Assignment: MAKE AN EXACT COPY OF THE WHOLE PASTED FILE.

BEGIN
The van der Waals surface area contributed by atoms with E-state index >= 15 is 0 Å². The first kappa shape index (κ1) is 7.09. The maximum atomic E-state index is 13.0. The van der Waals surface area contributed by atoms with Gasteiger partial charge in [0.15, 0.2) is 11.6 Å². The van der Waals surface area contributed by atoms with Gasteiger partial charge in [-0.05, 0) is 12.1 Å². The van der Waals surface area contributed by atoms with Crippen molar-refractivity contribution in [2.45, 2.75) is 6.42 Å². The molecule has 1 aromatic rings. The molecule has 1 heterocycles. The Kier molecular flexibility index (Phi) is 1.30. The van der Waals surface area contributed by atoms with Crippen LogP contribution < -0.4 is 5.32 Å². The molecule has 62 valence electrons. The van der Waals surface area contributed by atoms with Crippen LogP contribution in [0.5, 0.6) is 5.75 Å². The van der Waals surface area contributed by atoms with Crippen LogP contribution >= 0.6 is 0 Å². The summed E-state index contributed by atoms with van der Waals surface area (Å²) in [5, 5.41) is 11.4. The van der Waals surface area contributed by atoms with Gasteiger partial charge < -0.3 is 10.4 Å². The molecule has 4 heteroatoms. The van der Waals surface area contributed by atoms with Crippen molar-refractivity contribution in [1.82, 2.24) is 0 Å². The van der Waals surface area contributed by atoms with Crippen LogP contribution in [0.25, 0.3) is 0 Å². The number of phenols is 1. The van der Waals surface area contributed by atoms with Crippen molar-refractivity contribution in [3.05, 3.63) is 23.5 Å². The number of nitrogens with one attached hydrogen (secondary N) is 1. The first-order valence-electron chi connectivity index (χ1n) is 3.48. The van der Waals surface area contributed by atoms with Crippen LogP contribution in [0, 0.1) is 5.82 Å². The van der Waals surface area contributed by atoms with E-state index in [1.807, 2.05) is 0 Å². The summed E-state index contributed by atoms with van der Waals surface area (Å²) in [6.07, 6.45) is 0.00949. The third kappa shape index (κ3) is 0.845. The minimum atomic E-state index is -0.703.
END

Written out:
The van der Waals surface area contributed by atoms with E-state index >= 15 is 0 Å². The first kappa shape index (κ1) is 7.09. The maximum atomic E-state index is 13.0. The van der Waals surface area contributed by atoms with Gasteiger partial charge in [0.15, 0.2) is 11.6 Å². The van der Waals surface area contributed by atoms with Gasteiger partial charge in [-0.05, 0) is 12.1 Å². The van der Waals surface area contributed by atoms with Crippen molar-refractivity contribution in [2.45, 2.75) is 6.42 Å². The molecule has 1 aromatic rings. The molecule has 1 heterocycles. The Kier molecular flexibility index (Phi) is 1.30. The van der Waals surface area contributed by atoms with Crippen LogP contribution < -0.4 is 5.32 Å². The molecule has 62 valence electrons. The van der Waals surface area contributed by atoms with Crippen LogP contribution in [0.5, 0.6) is 5.75 Å². The van der Waals surface area contributed by atoms with Crippen LogP contribution >= 0.6 is 0 Å². The summed E-state index contributed by atoms with van der Waals surface area (Å²) in [5, 5.41) is 11.4. The van der Waals surface area contributed by atoms with Gasteiger partial charge < -0.3 is 10.4 Å². The molecule has 4 heteroatoms. The van der Waals surface area contributed by atoms with Crippen molar-refractivity contribution in [1.82, 2.24) is 0 Å². The van der Waals surface area contributed by atoms with Crippen LogP contribution in [0.25, 0.3) is 0 Å². The number of phenols is 1. The van der Waals surface area contributed by atoms with Crippen molar-refractivity contribution in [3.05, 3.63) is 23.5 Å². The number of nitrogens with one attached hydrogen (secondary N) is 1. The first-order valence-electron chi connectivity index (χ1n) is 3.48. The van der Waals surface area contributed by atoms with Crippen LogP contribution in [0, 0.1) is 5.82 Å². The van der Waals surface area contributed by atoms with E-state index in [1.807, 2.05) is 0 Å². The summed E-state index contributed by atoms with van der Waals surface area (Å²) in [6.07, 6.45) is 0.00949. The third kappa shape index (κ3) is 0.845. The minimum atomic E-state index is -0.703.